The fast pace of change in the healthcare system requires patients to be more and more aware of their care options and be active agents in evaluating options about where and when to seek care. Patients are no longer passive recipients of care; instead, they are empowered consumers of medical products and services and are recognized to be real partners in the process by which those products/services are developed. Patients increasingly act as advocates for new treatments, and many be fully engaged in making decisions about their care. However, unless promoting the active role of patients is today identified as a priority to promote care quality, a wide debate still exists on how to translate this principle into practice and how to assess initiatives whose goal is to increase the level of patient participation in their care. Measuring patient engagement along the care course might ensure that the medical care truly serves the patient’s needs, priorities, and preferences.
Measuring patient engagement in healthcare is a crucial step for improving patient’s care experience and outcomes. To assume that all patients will respond to these situations in the same way is counterproductive.
Unless the measurement of patient engagement is today a big issue for policy makers and healthcare practitioners , only few scientifically validated assessment tools currently exist to help identify patients’ level of involvement in their healthcare, which are mainly focused on the assessment of patients’ behavioural ability to self-manage their care or on their level of literacy (e.g. Patient Activation Measurement )(PAM), The Patient Enablement Instrument (PEI), The Partners in Health (PIH) scale)
However, growing acknowledgement is played to the emotional and psychodynamic components of the patients’ illness experience that appears to be the first movers of patients’ confidence and ability to acquire information about their health status and to master self-management behaviors. The emotive component of engagement, conceived as the patients’ process of elaboration and adjustment to the disease, has also being demonstrated to be a crucial mediator of patients’ activation and adherence (Graffigna et al., 2015).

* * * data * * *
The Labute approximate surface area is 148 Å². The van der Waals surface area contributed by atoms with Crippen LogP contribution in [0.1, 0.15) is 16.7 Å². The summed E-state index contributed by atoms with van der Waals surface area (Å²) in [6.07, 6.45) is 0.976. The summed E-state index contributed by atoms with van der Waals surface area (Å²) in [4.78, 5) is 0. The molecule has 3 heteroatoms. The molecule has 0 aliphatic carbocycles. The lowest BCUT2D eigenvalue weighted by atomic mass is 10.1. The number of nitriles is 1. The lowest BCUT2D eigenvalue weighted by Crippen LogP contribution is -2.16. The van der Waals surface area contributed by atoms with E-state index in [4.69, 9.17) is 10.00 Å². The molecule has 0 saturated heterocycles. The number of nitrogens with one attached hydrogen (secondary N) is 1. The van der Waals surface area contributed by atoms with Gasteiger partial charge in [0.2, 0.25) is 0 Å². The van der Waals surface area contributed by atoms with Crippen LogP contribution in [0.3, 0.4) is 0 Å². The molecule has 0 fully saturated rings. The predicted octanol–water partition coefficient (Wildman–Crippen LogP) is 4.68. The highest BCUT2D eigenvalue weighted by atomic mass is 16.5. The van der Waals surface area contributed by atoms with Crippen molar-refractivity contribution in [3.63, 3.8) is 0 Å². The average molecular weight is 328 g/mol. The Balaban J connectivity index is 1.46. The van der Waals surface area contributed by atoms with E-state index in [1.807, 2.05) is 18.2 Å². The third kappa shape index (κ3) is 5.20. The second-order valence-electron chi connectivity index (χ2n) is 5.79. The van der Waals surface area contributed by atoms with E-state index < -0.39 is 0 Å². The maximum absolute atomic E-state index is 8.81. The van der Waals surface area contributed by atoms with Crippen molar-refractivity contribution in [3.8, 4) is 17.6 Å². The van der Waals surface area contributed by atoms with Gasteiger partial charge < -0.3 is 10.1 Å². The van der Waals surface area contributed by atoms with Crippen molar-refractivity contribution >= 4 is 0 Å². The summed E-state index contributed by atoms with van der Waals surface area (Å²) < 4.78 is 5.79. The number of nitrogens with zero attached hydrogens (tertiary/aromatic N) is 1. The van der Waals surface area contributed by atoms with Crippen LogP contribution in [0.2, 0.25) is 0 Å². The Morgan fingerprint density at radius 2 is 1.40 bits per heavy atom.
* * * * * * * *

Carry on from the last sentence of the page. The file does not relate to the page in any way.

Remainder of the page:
The patient’s illness experience is recognized to be mutable and unstable across time. This aspect impacts on the patient’s both availability and ability to actively engage in his/her process of care management. Although healthcare professionals and scholars agree in recognizing the importance of the emotional elaboration of the patients’ illness journey in the chronic care management process, so far validated tools to assess this aspect have been neglected. To our knowledge an original contribution in this direction is given by the recently developed Patient Health Engagement scale (PHE-s). The PHE-s developed by Graffigna and colleagues (2015a) is a measure of patient engagement psychological experience that is grounded in rigorous conceptualization and appropriate psychometric methods. The scale consists of 5 ordinal items and was developed based on the authors’ conceptual model of patient engagement (PHE model), which features four evolutionary stages along a continuum of engagement.